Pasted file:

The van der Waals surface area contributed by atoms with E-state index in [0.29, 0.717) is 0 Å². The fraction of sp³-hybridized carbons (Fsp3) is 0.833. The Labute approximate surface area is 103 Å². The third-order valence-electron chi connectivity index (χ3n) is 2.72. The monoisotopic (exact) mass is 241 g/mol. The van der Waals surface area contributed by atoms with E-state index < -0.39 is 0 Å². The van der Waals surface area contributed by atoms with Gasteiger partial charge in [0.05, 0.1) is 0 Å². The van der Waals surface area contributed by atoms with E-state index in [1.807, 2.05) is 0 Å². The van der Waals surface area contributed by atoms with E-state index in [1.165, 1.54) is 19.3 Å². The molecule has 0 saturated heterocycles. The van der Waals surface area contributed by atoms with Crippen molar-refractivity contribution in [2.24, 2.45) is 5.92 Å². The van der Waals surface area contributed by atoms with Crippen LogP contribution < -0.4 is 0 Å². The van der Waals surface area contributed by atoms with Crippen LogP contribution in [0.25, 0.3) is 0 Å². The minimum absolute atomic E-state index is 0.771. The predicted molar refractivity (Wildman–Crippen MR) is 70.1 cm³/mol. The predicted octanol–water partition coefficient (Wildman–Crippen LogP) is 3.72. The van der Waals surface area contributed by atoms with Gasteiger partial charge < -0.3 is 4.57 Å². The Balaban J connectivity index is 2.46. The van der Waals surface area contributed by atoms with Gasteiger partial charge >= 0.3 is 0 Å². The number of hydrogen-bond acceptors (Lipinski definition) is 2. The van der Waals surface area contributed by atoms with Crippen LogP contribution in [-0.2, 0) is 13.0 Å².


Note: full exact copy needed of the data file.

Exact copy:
The van der Waals surface area contributed by atoms with E-state index in [0.29, 0.717) is 0 Å². The fraction of sp³-hybridized carbons (Fsp3) is 0.833. The Labute approximate surface area is 103 Å². The third-order valence-electron chi connectivity index (χ3n) is 2.72. The monoisotopic (exact) mass is 241 g/mol. The van der Waals surface area contributed by atoms with E-state index < -0.39 is 0 Å². The van der Waals surface area contributed by atoms with Gasteiger partial charge in [0.05, 0.1) is 0 Å². The van der Waals surface area contributed by atoms with E-state index in [1.807, 2.05) is 0 Å². The van der Waals surface area contributed by atoms with E-state index in [1.165, 1.54) is 19.3 Å². The molecule has 0 saturated heterocycles. The van der Waals surface area contributed by atoms with Crippen molar-refractivity contribution in [2.24, 2.45) is 5.92 Å². The van der Waals surface area contributed by atoms with Crippen LogP contribution < -0.4 is 0 Å². The van der Waals surface area contributed by atoms with Crippen LogP contribution in [0.25, 0.3) is 0 Å². The minimum absolute atomic E-state index is 0.771. The predicted molar refractivity (Wildman–Crippen MR) is 70.1 cm³/mol. The predicted octanol–water partition coefficient (Wildman–Crippen LogP) is 3.72. The van der Waals surface area contributed by atoms with Gasteiger partial charge < -0.3 is 4.57 Å². The Balaban J connectivity index is 2.46. The van der Waals surface area contributed by atoms with Gasteiger partial charge >= 0.3 is 0 Å². The number of hydrogen-bond acceptors (Lipinski definition) is 2. The van der Waals surface area contributed by atoms with Crippen LogP contribution in [-0.2, 0) is 13.0 Å².